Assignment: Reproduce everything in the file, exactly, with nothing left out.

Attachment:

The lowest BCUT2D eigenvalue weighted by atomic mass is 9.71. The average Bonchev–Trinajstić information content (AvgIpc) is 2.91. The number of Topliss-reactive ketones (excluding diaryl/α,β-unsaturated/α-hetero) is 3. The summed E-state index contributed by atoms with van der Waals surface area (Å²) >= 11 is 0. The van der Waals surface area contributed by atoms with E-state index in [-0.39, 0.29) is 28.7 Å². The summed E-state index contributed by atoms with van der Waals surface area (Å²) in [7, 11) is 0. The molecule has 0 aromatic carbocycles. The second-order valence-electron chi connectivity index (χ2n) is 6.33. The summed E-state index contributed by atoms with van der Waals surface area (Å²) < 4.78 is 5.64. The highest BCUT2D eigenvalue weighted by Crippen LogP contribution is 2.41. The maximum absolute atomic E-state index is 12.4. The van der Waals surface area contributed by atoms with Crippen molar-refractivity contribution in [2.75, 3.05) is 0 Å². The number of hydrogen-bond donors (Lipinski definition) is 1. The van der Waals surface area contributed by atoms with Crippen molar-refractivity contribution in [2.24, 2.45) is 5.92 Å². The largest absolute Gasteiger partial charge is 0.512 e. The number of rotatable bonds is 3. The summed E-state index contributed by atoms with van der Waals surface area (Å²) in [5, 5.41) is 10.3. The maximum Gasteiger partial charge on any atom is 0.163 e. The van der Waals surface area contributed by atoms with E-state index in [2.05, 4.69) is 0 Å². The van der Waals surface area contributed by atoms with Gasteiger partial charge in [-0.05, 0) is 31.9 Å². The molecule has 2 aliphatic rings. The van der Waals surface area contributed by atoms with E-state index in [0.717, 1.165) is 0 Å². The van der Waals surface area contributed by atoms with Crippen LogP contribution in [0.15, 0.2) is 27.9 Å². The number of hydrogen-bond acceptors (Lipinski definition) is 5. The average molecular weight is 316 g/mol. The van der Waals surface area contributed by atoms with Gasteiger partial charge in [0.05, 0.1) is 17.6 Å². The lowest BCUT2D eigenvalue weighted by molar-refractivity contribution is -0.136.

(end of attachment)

The lowest BCUT2D eigenvalue weighted by atomic mass is 9.71. The average Bonchev–Trinajstić information content (AvgIpc) is 2.91. The number of Topliss-reactive ketones (excluding diaryl/α,β-unsaturated/α-hetero) is 3. The summed E-state index contributed by atoms with van der Waals surface area (Å²) >= 11 is 0. The van der Waals surface area contributed by atoms with E-state index in [-0.39, 0.29) is 28.7 Å². The summed E-state index contributed by atoms with van der Waals surface area (Å²) in [7, 11) is 0. The molecule has 0 aromatic carbocycles. The second-order valence-electron chi connectivity index (χ2n) is 6.33. The summed E-state index contributed by atoms with van der Waals surface area (Å²) < 4.78 is 5.64. The highest BCUT2D eigenvalue weighted by Crippen LogP contribution is 2.41. The maximum absolute atomic E-state index is 12.4. The van der Waals surface area contributed by atoms with Crippen molar-refractivity contribution in [2.75, 3.05) is 0 Å². The number of hydrogen-bond donors (Lipinski definition) is 1. The van der Waals surface area contributed by atoms with Crippen molar-refractivity contribution in [2.24, 2.45) is 5.92 Å². The largest absolute Gasteiger partial charge is 0.512 e. The number of rotatable bonds is 3. The summed E-state index contributed by atoms with van der Waals surface area (Å²) in [5, 5.41) is 10.3. The maximum Gasteiger partial charge on any atom is 0.163 e. The van der Waals surface area contributed by atoms with E-state index in [2.05, 4.69) is 0 Å². The van der Waals surface area contributed by atoms with Gasteiger partial charge in [-0.05, 0) is 31.9 Å². The molecule has 2 aliphatic rings. The van der Waals surface area contributed by atoms with E-state index in [0.717, 1.165) is 0 Å². The van der Waals surface area contributed by atoms with Crippen LogP contribution in [0.15, 0.2) is 27.9 Å². The number of hydrogen-bond acceptors (Lipinski definition) is 5. The average molecular weight is 316 g/mol. The van der Waals surface area contributed by atoms with Gasteiger partial charge in [0.05, 0.1) is 17.6 Å². The lowest BCUT2D eigenvalue weighted by molar-refractivity contribution is -0.136.